Language is not a single point in space; it writhes its way through the bends of time just as we do, conforming to fit at one period and bursting through its containment at others. The names of languages and the words we use change, the ideas we have and the ways we view and express them change, just as the historicity of names and words themselves do, but we continue to use them in every way we can: uninterrupted and heavily changed, frozen in time with no new speakers; others are resurrected, some forgotten, some borrowed, some blue. This is how we go about creating the old and borrowing the new. It is our fundamental method of demonstrating our capacity to form self-identity and connections. Language is a ritual tool, used properly and with respect, through which our individual selves fit into a community, both human and divine.



James Hoscyns is a former recovering child prodigy and professional translator and language teacher who can be found at He lives in Seattle where he prefers his coffee hot and his rain falling.


Religions of Relation: Dynamics in Modern Polytheism


Anomalous Thracian, The Irresolute Desk, September 30, 2014

This morning while waking up into my pot of coffee, I watched a video piece showcasing the impact that one species in an ecosystem could have upon the entire system. While the video itself was slightly sensationalist and, indeed, possibly taking a liberal approach to some of the facts it was levying about, it served as a useful starting point for discussions around the importance of understanding the world around us through the relationships that define it. Nothing exists independent of anything else, not because of some philosophical monistic sense of collective one-ness, but specifically because of the diverse many-ness of all… intersecting and networking through complex systems of relation.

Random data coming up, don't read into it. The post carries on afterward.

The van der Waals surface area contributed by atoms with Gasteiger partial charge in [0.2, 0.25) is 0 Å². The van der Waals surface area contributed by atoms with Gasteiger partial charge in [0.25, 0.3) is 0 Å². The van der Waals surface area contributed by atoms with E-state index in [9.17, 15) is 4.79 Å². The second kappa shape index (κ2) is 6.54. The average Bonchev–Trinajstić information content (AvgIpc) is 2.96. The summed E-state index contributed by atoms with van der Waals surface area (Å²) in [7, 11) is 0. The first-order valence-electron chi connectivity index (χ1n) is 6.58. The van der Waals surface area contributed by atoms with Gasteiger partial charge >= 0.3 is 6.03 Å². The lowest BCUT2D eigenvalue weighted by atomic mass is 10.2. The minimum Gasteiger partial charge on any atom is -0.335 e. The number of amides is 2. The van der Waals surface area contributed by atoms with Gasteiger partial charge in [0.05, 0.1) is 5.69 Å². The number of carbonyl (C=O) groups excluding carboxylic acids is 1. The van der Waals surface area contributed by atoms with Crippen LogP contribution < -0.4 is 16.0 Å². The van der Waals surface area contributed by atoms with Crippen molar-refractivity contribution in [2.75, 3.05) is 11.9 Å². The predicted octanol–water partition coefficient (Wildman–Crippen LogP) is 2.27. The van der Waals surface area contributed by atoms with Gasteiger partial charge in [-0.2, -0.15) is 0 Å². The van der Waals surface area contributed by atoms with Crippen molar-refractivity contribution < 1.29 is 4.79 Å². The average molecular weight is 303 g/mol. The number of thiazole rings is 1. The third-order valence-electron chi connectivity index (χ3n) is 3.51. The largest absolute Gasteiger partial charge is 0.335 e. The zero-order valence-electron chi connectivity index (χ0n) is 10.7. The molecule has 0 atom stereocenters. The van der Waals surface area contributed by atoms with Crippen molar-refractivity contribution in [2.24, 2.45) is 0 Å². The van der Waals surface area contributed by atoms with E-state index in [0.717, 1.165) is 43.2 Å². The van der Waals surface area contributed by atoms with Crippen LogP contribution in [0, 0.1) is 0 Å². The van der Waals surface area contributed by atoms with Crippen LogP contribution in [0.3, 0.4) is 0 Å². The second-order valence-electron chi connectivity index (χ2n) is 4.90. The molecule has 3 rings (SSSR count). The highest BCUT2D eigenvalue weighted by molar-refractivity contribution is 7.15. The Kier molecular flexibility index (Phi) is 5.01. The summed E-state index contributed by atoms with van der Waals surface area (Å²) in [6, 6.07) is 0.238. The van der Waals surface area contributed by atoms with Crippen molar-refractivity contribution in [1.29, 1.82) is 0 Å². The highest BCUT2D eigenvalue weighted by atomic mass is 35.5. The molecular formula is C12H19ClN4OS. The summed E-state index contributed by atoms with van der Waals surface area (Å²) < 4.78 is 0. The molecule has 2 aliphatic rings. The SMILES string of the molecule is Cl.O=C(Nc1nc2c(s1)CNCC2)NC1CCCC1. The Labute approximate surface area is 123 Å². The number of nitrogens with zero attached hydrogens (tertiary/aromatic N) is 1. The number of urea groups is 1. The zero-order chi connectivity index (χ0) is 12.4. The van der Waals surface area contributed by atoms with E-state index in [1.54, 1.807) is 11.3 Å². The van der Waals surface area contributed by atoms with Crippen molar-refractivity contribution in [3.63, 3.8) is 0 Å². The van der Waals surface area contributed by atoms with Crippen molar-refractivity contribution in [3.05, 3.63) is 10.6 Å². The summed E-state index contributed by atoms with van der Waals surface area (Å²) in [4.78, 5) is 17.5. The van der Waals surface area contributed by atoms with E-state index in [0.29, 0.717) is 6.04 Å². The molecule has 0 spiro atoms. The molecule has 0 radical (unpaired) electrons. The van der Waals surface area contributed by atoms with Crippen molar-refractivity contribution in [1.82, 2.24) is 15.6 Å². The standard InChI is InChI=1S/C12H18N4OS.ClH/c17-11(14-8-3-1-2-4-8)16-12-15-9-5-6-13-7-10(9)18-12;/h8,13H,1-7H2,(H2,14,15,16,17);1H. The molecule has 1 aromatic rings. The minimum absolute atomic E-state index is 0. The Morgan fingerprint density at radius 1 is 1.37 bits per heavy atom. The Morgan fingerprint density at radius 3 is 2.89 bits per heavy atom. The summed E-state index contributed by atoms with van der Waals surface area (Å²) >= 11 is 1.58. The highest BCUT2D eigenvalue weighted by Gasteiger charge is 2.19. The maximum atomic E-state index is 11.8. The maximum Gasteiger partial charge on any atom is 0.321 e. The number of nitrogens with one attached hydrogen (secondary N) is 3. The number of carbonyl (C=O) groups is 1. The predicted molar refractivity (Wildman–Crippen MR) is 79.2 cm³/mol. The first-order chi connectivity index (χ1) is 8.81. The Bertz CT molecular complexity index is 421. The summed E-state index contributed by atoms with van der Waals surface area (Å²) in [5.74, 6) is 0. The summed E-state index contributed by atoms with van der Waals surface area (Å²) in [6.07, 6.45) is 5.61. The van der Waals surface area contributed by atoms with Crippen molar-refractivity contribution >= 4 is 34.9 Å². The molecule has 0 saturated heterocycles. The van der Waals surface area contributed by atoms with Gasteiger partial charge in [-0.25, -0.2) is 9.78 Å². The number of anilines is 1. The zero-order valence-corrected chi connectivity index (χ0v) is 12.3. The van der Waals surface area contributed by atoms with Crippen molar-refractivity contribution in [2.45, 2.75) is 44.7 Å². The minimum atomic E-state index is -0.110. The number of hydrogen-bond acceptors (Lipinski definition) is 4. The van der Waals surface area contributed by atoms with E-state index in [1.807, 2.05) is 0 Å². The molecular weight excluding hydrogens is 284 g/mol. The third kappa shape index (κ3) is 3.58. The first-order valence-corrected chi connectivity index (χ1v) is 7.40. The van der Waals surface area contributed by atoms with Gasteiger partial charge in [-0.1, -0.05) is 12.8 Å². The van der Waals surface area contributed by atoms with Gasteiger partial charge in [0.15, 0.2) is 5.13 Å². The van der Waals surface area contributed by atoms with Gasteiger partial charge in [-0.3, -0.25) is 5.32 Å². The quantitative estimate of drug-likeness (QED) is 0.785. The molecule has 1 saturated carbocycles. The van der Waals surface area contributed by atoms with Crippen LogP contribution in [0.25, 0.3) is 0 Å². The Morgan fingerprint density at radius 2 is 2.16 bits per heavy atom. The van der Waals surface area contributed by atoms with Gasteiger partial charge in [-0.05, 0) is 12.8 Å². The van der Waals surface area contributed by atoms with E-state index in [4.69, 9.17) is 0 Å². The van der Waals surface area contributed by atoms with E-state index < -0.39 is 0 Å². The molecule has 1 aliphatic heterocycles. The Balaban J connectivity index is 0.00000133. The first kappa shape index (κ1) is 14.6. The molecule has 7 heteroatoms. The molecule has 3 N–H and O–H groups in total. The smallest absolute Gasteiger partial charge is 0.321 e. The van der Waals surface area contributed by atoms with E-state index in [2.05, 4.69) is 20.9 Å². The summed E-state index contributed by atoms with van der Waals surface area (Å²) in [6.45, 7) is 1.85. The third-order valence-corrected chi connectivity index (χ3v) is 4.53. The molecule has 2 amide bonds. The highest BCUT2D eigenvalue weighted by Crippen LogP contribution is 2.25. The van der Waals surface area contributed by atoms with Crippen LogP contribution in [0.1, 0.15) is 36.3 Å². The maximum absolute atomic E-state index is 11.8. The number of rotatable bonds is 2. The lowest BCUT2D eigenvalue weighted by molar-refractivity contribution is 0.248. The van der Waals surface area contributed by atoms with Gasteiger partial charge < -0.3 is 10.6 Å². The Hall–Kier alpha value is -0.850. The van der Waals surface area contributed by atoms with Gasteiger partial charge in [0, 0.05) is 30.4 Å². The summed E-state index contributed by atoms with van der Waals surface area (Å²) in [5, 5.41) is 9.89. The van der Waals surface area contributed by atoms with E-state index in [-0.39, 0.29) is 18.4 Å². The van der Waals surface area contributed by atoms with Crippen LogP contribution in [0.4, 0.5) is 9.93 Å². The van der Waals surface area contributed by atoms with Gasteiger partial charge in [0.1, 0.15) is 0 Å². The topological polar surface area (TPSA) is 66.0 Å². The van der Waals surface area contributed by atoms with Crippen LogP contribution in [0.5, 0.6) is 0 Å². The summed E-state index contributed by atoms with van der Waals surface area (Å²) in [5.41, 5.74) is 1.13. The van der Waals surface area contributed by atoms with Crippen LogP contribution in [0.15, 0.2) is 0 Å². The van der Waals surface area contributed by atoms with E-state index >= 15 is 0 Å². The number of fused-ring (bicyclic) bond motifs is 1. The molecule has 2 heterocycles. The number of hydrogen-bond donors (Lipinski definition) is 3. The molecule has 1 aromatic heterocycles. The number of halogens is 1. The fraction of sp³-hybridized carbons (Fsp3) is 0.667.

Death, for example, is not just an important factor in those relationships, but indeed a partnering figure, a character unto itself.

In polytheist and animist understandings of the world, all things exist in these complex relationships, which are visibly reflected and found in congruent form in physical nature, sciences, and social theory.

A lot of people who are coming into polytheist religions from a dominant parent-culture paradigm of staunch monotheism or secular atheisms struggle at understanding the complex relationship factors. Understanding polytheism as systems of relationship, first and foremost, is an important thing; and, indeed, relationships wherein humans are not at the center (although for obvious reasons, we take a central role in the active execution of our own practices, being the ones developing those practices).

Dualist, monist1, or atheist paradigms carry over into many newcomers to polytheism, who struggle with the number of gods, spirits, or relationships, as if they need to “know” them all, in order to “get it” or “do it”.